I carry a 2-ton weight on my shoulders.
It is invisible.
Nobody else can see it, but I feel it every moment of every day.
It is indescribably heavy, but I will try to describe it anyway.
I want you to imagine that your eight-year-old child starts screaming one day. Not the normal playful screaming that all children do, but the blood-curdling scream that tells you that she is in extreme pain or dire distress or discomfort.
As a parent, what do you do? Of course, you drop everything, run to your child, your heart pounding, and you do everything in your power to save her from whatever it is that is causing the pain/duress/discomfort.
But let’s say your child can’t talk and doesn’t understand enough about basic communication in order to tell you what is causing that pain. What do you do then?
You start guessing. You check her entire body to see if she’s hurt. You offer her food in case she is hungry. You turn on the fan in case she is hot. Or put on a sweater in case she is cold. You make sure her bathroom needs are met. You do everything you can possibly think of to fix the situation.
But let’s say nothing works and all you can do is watch helplessly as she screams for hours until finally, she is able to calm herself down. And as you watch, your Momma heart breaks over and over again with the sheer helplessness of it all.
And then let’s say that after taking her to countless doctors, you are told that the condition is untreatable, and that the only thing you can do is to do your best to prevent the episodes from happening in the first place – to make sure your child’s every need is met before those needs even arise.
What would you do then?
I know that every mother who is reading this is now going through in her mind the anxiety-ridden task of cataloging every exhausting detail of her child’s day and figuring out how to pre-emptively meet every uncomfortable need her child has.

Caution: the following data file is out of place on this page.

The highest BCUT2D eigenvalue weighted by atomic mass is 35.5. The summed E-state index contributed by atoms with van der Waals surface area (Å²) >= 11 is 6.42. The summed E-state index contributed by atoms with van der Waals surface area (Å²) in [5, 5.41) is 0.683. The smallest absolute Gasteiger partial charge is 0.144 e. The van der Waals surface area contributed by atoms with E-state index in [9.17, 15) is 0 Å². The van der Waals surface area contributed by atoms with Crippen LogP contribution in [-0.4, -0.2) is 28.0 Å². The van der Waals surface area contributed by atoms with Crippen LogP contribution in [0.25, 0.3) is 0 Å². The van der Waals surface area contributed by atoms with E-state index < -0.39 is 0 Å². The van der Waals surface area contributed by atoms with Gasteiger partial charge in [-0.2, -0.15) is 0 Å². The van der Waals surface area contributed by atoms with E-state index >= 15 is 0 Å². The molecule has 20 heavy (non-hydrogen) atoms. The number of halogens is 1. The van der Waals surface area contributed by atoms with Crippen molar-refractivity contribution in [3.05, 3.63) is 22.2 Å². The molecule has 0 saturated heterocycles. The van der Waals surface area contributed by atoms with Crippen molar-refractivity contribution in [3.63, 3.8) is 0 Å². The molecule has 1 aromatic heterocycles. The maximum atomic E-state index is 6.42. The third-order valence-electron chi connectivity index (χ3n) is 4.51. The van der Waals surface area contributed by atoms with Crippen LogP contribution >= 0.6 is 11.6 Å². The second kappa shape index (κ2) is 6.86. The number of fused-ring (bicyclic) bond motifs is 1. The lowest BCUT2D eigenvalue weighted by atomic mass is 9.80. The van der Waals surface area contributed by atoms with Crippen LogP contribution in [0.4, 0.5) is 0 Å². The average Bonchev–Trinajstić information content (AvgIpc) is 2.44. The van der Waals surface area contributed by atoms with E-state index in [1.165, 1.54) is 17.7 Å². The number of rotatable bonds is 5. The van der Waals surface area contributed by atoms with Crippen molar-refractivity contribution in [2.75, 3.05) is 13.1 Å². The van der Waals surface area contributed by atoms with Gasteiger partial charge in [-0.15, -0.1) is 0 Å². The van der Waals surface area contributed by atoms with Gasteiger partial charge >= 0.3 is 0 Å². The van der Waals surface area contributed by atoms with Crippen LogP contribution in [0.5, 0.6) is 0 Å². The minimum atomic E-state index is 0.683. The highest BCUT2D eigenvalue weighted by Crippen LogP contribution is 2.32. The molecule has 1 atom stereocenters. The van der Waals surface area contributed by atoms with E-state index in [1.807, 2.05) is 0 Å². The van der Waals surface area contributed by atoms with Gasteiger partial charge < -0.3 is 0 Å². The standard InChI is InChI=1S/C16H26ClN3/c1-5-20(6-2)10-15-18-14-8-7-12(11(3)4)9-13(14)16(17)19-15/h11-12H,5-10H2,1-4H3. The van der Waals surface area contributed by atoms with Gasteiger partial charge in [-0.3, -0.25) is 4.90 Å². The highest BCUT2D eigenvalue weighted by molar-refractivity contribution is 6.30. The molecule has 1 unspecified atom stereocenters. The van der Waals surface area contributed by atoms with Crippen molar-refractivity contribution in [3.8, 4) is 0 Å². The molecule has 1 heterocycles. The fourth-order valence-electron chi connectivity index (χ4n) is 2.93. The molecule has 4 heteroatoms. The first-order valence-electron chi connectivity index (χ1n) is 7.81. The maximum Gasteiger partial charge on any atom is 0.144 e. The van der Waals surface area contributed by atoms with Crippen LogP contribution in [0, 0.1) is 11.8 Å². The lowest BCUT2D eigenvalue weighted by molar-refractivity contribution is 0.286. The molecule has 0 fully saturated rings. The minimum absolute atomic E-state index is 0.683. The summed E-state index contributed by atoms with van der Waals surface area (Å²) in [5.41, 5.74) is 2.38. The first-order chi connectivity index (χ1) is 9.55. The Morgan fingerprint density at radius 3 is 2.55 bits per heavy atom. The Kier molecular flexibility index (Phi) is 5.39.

Are you tired yet?
Do you feel the heaviness?
I want you to now multiply that heaviness by roughly 3000 – representing the 3000+ days my precious Girl in Charge has been alive. And then add another roughly 18,000 – representing the 18,000+ precious days ahead of us where I get to have my sweet girl in my life.
I wake up each day knowing that every moment of her daily needs has to be anticipated. Her schedule is not just a schedule. It is a lifeline for my sanity. And even then, I do my best to plan into that schedule enough time for her sensory system to have a complete meltdown at any given moment of the day. And some days, it works, and we get through it with many peaceful, happy moments. Other days, it doesn’t work, and we still get through it… just a lot more emotionally depleted.
This weight… this 2-ton weight I carry on my shoulders is called Constant Anticipation. It is heavy. Some days crushingly so.
I have asked the Girl in Charge’s doctors and therapists what causes her sensory system to start on fire. They said it’s different for every child and because the Girl in Charge is non-verbal, she can’t tell us. So it could be anything. But some guesses are the temperature, the feel of her clothes, indigestion, fatigue, noise… really… it could be anything.
I also asked them what it might feel like for her physically when she is in a full-blown sensory melt-down, and of course, they don’t know that either. But they have offered me some guesses based upon what their verbal patients who have sensory processing issues have told them. They said it’s possible that what she is feeling is intense pressure in her head or body that grows and grows until it feels like something will explode, or it could be a dull ache everywhere that feels like it will never go away, or it could be as bad as extreme, over-all pain as though a thousand needles were being poked into her body over and over again….
When I put myself in her shoes and imagine that that’s what she’s feeling, as a mother, I have no choice. I have to do everything in my power to ease her suffering. Better yet, to prevent it in the first place.
It’s such an inadequate word.
The reason I took the time to describe all of that is that I have a friend who has asked me to meet her for lunch 3 times in the last few months, and I still haven’t responded. And I feel the need to apologize to her publicly. Most importantly, I just want to make one thing clear…
It’s not because I don’t love you.
It makes me very very sad to think that she might take it personally and that she might be left feeling hurt and confused. It breaks my heart. It really does. Because that is not at all how I feel and that is not at all how I want to make the people I care about feel.
So… this is me saying I’m sorry, I am so terribly terribly sorry.